Louise pulled into an empty parking spot on the far side of the lot and killed the engine. Taking a last drag from the first cigarette she had smoked in a month she pitched the butt into the gutter with a whispered curse. She was disgusted with herself for picking up the habit again, but the last week had been the most stressful yet, and all signs pointed to things getting worse. Her marriage was over except for the papers she was having trouble getting up the nerve to sign, her job was in jeopardy, and the thick fog rolling through River City for the last few days was enough to depress anyone.
She took a deep breath of damp air and had a coughing fit. Great.
But she didn't toss the cigarette pack into the trash...cough or not, they were too darn expensive to toss away, and she knew she would be wanting another one soon enough. The proposed layoffs at River City General Hospital were stressing out the already overtaxed staff. In her department alone five nurses and ten aides were on the chopping block...she didn't see how they would be able to give an adequate level of care to the patients. She had met her shop steward in the ladies room earlier that evening...Kelly had been crying, the negotiations had been going so badly. Louise couldn't believe how stupid management was - didn't they realize how these layoffs would affect the patients? And they would lose a lot of good people in the process -Louise herself was thinking about leaving the area in search of a more stable job. It wasn't like there was all that much to keep her in her hometown...not anymore.
She walked across the parking lot...Papa Tony's was busy tonight, shrouded in golden fog and the rich smell of baking bread and tomato sauce. Louise pushed the door open and looked at her watch - still fifteen minutes until her pie was done, but it was on the way home and she didn't see the point in having to backtrack. Especially on a cold and dreary night like this.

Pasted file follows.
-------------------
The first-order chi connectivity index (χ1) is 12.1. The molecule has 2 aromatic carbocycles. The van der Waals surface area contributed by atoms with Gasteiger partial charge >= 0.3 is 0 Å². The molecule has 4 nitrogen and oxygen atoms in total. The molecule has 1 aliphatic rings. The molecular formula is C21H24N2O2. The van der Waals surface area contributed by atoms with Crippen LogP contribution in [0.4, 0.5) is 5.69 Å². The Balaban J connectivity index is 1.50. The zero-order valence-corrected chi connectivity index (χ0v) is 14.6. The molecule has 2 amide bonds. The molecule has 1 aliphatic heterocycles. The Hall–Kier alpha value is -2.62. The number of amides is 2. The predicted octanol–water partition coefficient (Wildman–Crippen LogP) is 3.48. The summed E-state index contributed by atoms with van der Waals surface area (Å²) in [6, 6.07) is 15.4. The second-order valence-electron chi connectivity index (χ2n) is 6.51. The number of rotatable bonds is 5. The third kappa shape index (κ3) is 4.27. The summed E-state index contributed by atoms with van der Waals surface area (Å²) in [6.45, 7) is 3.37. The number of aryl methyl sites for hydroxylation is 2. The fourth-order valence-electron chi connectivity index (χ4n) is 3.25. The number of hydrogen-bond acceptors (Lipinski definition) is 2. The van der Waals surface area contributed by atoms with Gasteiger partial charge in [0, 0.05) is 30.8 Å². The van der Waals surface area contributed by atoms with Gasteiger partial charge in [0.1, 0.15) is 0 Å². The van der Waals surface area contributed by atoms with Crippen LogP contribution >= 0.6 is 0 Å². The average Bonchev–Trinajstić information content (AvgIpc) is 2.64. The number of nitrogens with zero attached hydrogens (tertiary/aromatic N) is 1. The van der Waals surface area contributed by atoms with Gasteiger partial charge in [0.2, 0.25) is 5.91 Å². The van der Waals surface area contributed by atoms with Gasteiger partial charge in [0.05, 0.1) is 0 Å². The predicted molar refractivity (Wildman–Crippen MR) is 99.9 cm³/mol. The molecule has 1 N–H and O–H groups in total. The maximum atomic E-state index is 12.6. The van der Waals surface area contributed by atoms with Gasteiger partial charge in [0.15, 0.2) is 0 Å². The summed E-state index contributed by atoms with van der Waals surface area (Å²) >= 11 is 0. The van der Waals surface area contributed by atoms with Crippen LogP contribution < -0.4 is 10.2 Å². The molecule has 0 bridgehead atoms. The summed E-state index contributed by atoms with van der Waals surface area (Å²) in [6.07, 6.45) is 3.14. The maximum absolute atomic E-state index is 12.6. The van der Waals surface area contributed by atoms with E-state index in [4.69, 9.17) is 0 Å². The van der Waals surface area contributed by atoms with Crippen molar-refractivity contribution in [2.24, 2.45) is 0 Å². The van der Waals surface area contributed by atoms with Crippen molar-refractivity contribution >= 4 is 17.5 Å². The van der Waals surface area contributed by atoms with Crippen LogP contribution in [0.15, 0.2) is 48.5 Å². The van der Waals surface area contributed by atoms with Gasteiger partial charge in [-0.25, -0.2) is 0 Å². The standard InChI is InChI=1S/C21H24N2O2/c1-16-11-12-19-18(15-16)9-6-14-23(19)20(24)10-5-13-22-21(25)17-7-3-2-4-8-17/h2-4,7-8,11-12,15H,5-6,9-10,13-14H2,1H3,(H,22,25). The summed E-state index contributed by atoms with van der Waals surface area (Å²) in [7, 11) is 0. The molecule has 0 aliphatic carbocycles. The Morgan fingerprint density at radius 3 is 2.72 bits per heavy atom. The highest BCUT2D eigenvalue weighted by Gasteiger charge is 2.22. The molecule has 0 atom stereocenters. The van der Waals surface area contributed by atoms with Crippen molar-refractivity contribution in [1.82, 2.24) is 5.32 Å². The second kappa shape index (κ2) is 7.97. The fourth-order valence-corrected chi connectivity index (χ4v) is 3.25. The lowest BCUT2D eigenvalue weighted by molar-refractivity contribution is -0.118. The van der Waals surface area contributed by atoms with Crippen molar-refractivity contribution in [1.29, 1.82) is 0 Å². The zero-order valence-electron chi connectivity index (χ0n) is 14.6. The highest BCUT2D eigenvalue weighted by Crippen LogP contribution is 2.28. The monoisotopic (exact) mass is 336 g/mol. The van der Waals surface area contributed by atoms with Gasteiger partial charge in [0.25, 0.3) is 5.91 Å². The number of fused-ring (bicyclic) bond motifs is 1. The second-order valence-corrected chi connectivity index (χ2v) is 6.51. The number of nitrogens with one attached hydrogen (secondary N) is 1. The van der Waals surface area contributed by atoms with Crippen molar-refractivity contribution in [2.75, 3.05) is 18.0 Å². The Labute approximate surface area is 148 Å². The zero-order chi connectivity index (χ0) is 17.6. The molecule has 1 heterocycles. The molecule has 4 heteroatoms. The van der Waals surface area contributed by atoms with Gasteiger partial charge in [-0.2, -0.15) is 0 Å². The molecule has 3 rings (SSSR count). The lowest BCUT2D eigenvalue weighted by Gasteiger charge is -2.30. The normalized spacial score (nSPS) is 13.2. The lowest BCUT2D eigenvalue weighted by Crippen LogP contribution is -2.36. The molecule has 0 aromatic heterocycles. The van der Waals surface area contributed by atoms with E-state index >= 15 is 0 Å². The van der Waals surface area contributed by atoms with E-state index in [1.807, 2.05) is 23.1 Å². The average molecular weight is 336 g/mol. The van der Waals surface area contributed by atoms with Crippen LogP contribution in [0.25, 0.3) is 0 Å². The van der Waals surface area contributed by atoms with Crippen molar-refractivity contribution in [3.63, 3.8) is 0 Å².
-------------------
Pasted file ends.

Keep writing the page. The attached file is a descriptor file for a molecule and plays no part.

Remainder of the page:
Tony himself was in the kitchen, as usual, making crispy thin crust pizza and meatball subs for the late crowd coming off the night shifts at Harmon Textiles and River City General Hospital. He nodded to Louise, but was busy making up the orders with his son Angelo. Daughter Mary was on the register, and gave Louise a distracted wave with a guest check. None of them were ever much for chatting with the customers anyway...never had been. They were too busy cooking and serving the best Italian food in the tri-state area. Louise remembered coming in on Friday nights ever since she was in highschool. It seemed like everyone they knew went to Tony's on Fridays. It was where she and her husband had gone on their first date. Even during Lent it was busy...plain cheese pizzas, Greek salads loaded with salty feta and black olives, spinach and cheese calzones...Louise never minded having to pass on meat if she could have her slice and a Coke. Her mouth watered at the thought of biting into the crunchy crust, sweet and tangy sauce and gooey, melted cheese.
Tonight was no exception. A low hum of conversation hung in the air like the smells of garlic and basil and the radio behind the counter played golden oldies that were brand new when the first bricks for the building were cemented together. A lot of memories were tied up in this place, for a lot of people.
Louise looked for an empty table where she could wait for her order, but the booths were all occupied and there were five other people in the takeout line. She was glad that she prepaid over the phone, but wished she could sit. Her feet were aching after her ten hour shift.